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Emergency medicine trainees lack ethics knowledge, found a recent study.
• Residents had the most trouble with assessing decision-making capacity.
• Residents with knowledge gaps perceived themselves to be prepared.
• Having an ethics module in place was not linked to higher scores.
Gaps in clinical ethics knowledge appear prevalent among emergency medicine trainees, and few programs feature dedicated ethics modules, found a recent study.1
“We are hoping that program directors take note of this gap in knowledge,” says Aasim I. Padela, MD, MSc, the study’s lead author. The researchers wanted to know the baseline level of ethics knowledge that trainees have currently. Their conclusion: “Their knowledge is generally poor,” says Padela.
The researchers asked these questions:
• Are emergency medicine residents prepared to deal with common ethical challenges?
• Do they perceive themselves to be prepared when they actually are not?
• Does having an ethics module in place really improve knowledge, or just the perception of how much the resident knows?
“The residents didn’t score well in terms of identifying the correct issue or the correct action,” says Padela. However well-prepared the residents felt they were to handle ethical challenges, it had little bearing on their knowledge.
“The main finding is that residents’ knowledge is not very good in terms of identifying what the ethical issue is or how to deal with it,” says Padela.
The researchers assessed knowledge and perceived preparedness for 302 residents for five ethics areas: informed consent and decisional-capacity assessment, surrogate decision-making, interpretation of advanced directives, withdrawing and/or withholding life support, and presumed consent for emergency treatment. Two significant findings:
• About one-third reported having a dedicated ethics module within their residency curriculum.
These residents perceived themselves as better prepared, but this was not borne out in the findings. There was no link between a dedicated ethics module and knowledge scores.
This suggests that residents became somewhat familiar with the topics but not enough to handle the issue in actual practice. “This is a significant challenge, and we wanted to draw attention to it,” says Padela.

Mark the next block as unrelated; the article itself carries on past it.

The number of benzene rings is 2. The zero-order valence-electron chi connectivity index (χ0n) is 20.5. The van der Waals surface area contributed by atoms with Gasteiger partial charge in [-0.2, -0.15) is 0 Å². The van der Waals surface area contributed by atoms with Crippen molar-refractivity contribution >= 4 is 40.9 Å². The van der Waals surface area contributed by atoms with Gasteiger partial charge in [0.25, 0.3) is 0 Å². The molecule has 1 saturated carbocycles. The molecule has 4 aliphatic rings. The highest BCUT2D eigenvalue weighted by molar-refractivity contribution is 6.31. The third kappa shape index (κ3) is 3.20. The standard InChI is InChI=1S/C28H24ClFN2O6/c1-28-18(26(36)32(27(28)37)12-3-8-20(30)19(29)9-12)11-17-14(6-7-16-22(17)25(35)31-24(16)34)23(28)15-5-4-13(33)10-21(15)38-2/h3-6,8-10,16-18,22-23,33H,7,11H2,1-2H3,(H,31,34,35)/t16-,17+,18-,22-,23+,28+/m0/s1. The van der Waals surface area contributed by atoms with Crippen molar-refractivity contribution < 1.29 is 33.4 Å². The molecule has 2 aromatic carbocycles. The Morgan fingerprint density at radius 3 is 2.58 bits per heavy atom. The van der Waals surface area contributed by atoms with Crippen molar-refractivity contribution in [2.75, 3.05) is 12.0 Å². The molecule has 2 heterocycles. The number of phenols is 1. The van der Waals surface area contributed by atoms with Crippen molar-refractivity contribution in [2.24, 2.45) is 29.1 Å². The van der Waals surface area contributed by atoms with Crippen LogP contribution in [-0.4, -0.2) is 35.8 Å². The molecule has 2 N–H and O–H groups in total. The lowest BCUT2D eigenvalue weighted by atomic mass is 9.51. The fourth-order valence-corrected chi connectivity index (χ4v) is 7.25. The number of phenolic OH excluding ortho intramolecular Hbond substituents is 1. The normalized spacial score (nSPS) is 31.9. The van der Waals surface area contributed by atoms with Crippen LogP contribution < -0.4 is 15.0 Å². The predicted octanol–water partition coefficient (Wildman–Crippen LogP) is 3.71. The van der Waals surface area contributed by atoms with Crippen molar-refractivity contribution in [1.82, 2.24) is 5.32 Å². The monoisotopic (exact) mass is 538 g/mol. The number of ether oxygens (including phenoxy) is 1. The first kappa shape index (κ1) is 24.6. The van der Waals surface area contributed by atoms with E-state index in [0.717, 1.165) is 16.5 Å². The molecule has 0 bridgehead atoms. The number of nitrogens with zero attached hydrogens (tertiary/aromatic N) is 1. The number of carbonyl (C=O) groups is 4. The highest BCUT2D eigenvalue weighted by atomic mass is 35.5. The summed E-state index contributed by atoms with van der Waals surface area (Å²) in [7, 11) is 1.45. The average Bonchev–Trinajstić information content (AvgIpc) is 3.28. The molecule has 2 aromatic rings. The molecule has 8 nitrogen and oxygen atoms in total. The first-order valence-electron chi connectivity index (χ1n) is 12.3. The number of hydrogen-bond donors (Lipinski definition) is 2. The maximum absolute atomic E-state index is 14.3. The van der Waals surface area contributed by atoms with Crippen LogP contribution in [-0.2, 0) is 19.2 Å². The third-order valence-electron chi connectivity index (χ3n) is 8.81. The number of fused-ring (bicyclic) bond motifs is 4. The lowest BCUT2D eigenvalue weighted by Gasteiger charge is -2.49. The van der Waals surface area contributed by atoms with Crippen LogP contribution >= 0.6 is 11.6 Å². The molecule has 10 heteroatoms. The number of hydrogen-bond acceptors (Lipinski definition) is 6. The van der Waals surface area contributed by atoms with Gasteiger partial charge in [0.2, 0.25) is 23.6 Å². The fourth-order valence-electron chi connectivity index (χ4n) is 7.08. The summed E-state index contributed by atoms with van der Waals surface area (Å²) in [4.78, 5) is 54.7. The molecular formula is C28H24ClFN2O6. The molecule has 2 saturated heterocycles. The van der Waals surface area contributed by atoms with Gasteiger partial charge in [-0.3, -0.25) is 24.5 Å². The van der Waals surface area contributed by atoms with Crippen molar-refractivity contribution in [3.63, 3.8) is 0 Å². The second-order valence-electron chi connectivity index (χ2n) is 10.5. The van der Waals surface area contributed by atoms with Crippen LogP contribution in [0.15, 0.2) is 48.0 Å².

• Assessing decisional capacity was the most difficult topic for respondents.
Just 1% correctly addressed the general issue and identified the correct plan of action. This finding was particularly concerning to Padela. In the ED setting, the issue comes up frequently when patients leave against medical advice, or an inebriated patient is consenting to treatment.
“Every clinical case we have has an ethical wrinkle in it,” says Padela. “This is part and parcel of emergency medicine. It is germane to our practice.”
For more than a decade, the Society for Academic Emergency Medicine (SAEM) has produced a case-based ethics curriculum for trainees. “We had hoped that residency program directors incorporate those into their teaching,” says Padela, who chairs SAEM’s ethics committee. Padela would like to see more focus on didactics and case-based discussions.
“Ten years ago, it was a PowerPoint presentation and description of learning points,” says Padela. “Maybe we need something more interactive.”
The Accreditation Council for Graduate Medical Education and the American Board of Emergency Medicine (ABEM) both require clinical ethics education in residency training. Although most programs do include ethics in the curriculum, “teaching techniques vary widely,” says Catherine A. Marco, MD, FACEP, professor in the department of emergency medicine at Wright State University in Dayton, OH.
Ethics is included in the Model of the Clinical Practice of Emergency Medicine, which serves as the basis for the content specifications for ABEM exams. This includes areas such as professionalism, conflicts of interest, diversity awareness, electronic communications, medical ethics, end-of-life and palliative care, regulatory and legal issues, and stewardship of resources.
“Personally, I advocate for case-based discussions to highlight the importance of the practical application of principles of bioethics to the bedside,” says Marco.
Padela says just as residents learn clinical pathways through actual cases, “that’s how we should also treat ethics, so it sticks in people’s heads and [they] can respond to it when they see it in real life.”
If trainees want to supplement their clinical expertise, such as cardiovascular knowledge, there are appropriate courses to provide it. The same cannot be said of ethics. “There are no dedicated emergency medicine ethics conferences or training programs,” notes Padela. Residents find themselves overwhelmed with coursework focused on patient care and clinical sciences.
“They don’t appreciate the ethical challenges, sometimes, until in clinical practice — when they are the person who has to deal with these issues,” says Padela.
1. Padela AI, Davis J, Hall S, et al. Are emergency medicine residents prepared to meet the ethical challenges of clinical practice? Findings from an exploratory national survey. AEM Educ Train 2018; 2(4):301-309.
• Catherine A. Marco, MD, FACEP, Professor, Department of Emergency Medicine, Wright State University, Dayton, OH. Phone: (937) 395-8839. E-mail: firstname.lastname@example.org.
• Aasim I. Padela, MD, MSc, Associate Professor, Section of Emergency Medicine/Faculty, MacLean Center for Clinical Medical Ethics, University of Chicago. Phone: (773) 702-6081. Email: email@example.com.
Financial Disclosure: Consulting Editor Arthur R. Derse, MD, JD, Nurse Planner Susan Solverson, RN, BSN, CMSRN, Editor Jill Drachenberg, Editor Jesse Saffron, Editorial Group Manager Terrey L. Hatcher, and Author Stacey Kusterbeck report no consultant, stockholder, speakers’ bureau, research, or other financial relationships with companies having ties to this field of study.